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Rutgers fires coach Mike Rice for abusing players: Will more heads roll?

Senior administrators at Rutgers were aware of a videotape of the Mike Rice tirades against players, but opted not to fire him. That decision is under heavy scrutiny now.     

By Staff writer / April 3, 2013

Rutgers head coach Mike Rice reacts to play during the first half of an NCAA college basketball game against South Florida in Piscataway, N.J., on Jan. 17. Rutgers fired Rice on Wednesday, after a videotape aired that showed him shoving, grabbing, and throwing balls at players, as well as using gay slurs during practice.

Mel Evans/AP/File


Rutgers acknowledged the inevitable on Wednesday and fired basketball coach Mike Rice after ESPN broadcast video showing him throwing basketballs at the heads of players, shoving them around the court, and belittling them with a stream of expletives, including antigay slurs.

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New Jersey Gov. Chris Christie (R) had reacted with outrage to the video revelations, perhaps foreshadowing today’s dismissal.

“This was a regrettable episode for the University, but I completely support the decision to remove Coach Rice. It was the right and necessary action to take in light of the conduct displayed on the videotape,” said Governor Christie, in a statement Wednesday afternoon.

The question now is whether more heads will roll. Pressure to get rid of Rutgers athletic director Tim Pernetti and president Robert Barchi appeared to be on the increase, even as Mr. Rice lost his job.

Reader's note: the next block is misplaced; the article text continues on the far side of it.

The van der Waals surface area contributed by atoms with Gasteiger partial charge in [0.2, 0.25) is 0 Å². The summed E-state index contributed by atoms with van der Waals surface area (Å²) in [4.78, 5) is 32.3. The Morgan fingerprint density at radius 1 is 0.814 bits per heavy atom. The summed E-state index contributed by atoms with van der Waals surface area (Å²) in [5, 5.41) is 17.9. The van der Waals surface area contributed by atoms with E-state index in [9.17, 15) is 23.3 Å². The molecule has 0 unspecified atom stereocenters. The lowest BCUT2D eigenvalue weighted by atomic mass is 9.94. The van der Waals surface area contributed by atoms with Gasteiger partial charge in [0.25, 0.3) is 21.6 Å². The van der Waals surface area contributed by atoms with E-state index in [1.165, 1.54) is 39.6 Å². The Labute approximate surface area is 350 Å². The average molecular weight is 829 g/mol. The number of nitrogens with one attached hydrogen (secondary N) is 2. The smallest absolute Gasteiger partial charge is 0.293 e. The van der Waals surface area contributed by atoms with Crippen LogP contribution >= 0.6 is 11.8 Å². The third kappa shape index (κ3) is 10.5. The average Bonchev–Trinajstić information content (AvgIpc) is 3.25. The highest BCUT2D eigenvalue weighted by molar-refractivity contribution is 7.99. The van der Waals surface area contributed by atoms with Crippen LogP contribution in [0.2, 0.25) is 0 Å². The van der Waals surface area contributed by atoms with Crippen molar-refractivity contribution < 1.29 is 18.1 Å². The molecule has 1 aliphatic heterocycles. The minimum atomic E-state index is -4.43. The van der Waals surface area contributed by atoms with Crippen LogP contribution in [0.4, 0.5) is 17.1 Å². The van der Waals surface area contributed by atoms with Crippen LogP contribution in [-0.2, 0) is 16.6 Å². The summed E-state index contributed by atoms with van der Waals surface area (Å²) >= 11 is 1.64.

That’s because a former employee gave Mr. Pernetti the same video last November. After viewing it and having it analyzed by outside investigators, the AD suspended Rice for three games and fined him $50,000 – a punishment that, in the light of full disclosure, looks to have been too lenient.

After all, the only fact of the case that has changed since then is that the whole world has seen what Pernetti already knew. Yet, suddenly, that’s bad enough for the coach to lose his job, when it had not been before.

“I am responsible for the decision to attempt a rehabilitation of Coach Rice,” said Pernetti, in a statement. “Dismissal and corrective action were debated in December, and I thought it was in the best interest of everyone to rehabilitate, but I was wrong. Moving forward, I will work to regain the trust of the Rutgers community.”

Many commentators noted that the Jerry Sandusky scandal at Penn State, in which a former assistant coach sexually abused youngsters for years under the eye of the football program, should have warned Rutgers officials that the only proper response to the tape was immediate dismissal.


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